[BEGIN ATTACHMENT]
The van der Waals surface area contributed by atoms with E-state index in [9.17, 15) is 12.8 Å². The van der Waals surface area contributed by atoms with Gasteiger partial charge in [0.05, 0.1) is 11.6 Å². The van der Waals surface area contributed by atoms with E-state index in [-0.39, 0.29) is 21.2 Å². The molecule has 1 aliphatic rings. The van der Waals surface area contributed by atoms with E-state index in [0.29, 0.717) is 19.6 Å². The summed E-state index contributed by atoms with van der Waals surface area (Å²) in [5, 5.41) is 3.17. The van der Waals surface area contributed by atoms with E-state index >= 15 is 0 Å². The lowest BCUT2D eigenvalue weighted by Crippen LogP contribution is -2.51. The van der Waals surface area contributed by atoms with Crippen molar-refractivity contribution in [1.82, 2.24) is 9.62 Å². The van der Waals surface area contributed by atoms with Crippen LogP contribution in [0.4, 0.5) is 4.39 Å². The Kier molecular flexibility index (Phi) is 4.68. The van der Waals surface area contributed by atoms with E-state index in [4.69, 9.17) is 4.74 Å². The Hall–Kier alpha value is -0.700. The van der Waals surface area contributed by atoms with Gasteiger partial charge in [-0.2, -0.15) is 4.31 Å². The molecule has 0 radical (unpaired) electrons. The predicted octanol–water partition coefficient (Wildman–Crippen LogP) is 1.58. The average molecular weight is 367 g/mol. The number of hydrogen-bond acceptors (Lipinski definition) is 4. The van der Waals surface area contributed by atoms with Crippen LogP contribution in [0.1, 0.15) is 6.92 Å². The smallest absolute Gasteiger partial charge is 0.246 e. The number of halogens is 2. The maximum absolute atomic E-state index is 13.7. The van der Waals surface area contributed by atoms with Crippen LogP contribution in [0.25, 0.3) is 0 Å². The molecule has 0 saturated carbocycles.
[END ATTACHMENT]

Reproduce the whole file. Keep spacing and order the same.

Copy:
The van der Waals surface area contributed by atoms with E-state index in [9.17, 15) is 12.8 Å². The van der Waals surface area contributed by atoms with Gasteiger partial charge in [0.05, 0.1) is 11.6 Å². The van der Waals surface area contributed by atoms with E-state index in [-0.39, 0.29) is 21.2 Å². The molecule has 1 aliphatic rings. The van der Waals surface area contributed by atoms with E-state index in [0.29, 0.717) is 19.6 Å². The summed E-state index contributed by atoms with van der Waals surface area (Å²) in [5, 5.41) is 3.17. The van der Waals surface area contributed by atoms with E-state index >= 15 is 0 Å². The lowest BCUT2D eigenvalue weighted by Crippen LogP contribution is -2.51. The van der Waals surface area contributed by atoms with Crippen molar-refractivity contribution in [1.82, 2.24) is 9.62 Å². The van der Waals surface area contributed by atoms with Crippen LogP contribution in [0.4, 0.5) is 4.39 Å². The Kier molecular flexibility index (Phi) is 4.68. The van der Waals surface area contributed by atoms with E-state index in [4.69, 9.17) is 4.74 Å². The Hall–Kier alpha value is -0.700. The van der Waals surface area contributed by atoms with Gasteiger partial charge in [-0.2, -0.15) is 4.31 Å². The molecule has 0 radical (unpaired) electrons. The predicted octanol–water partition coefficient (Wildman–Crippen LogP) is 1.58. The average molecular weight is 367 g/mol. The number of hydrogen-bond acceptors (Lipinski definition) is 4. The van der Waals surface area contributed by atoms with Crippen LogP contribution in [0.1, 0.15) is 6.92 Å². The smallest absolute Gasteiger partial charge is 0.246 e. The number of halogens is 2. The maximum absolute atomic E-state index is 13.7. The van der Waals surface area contributed by atoms with Crippen LogP contribution in [0.25, 0.3) is 0 Å². The molecule has 0 saturated carbocycles.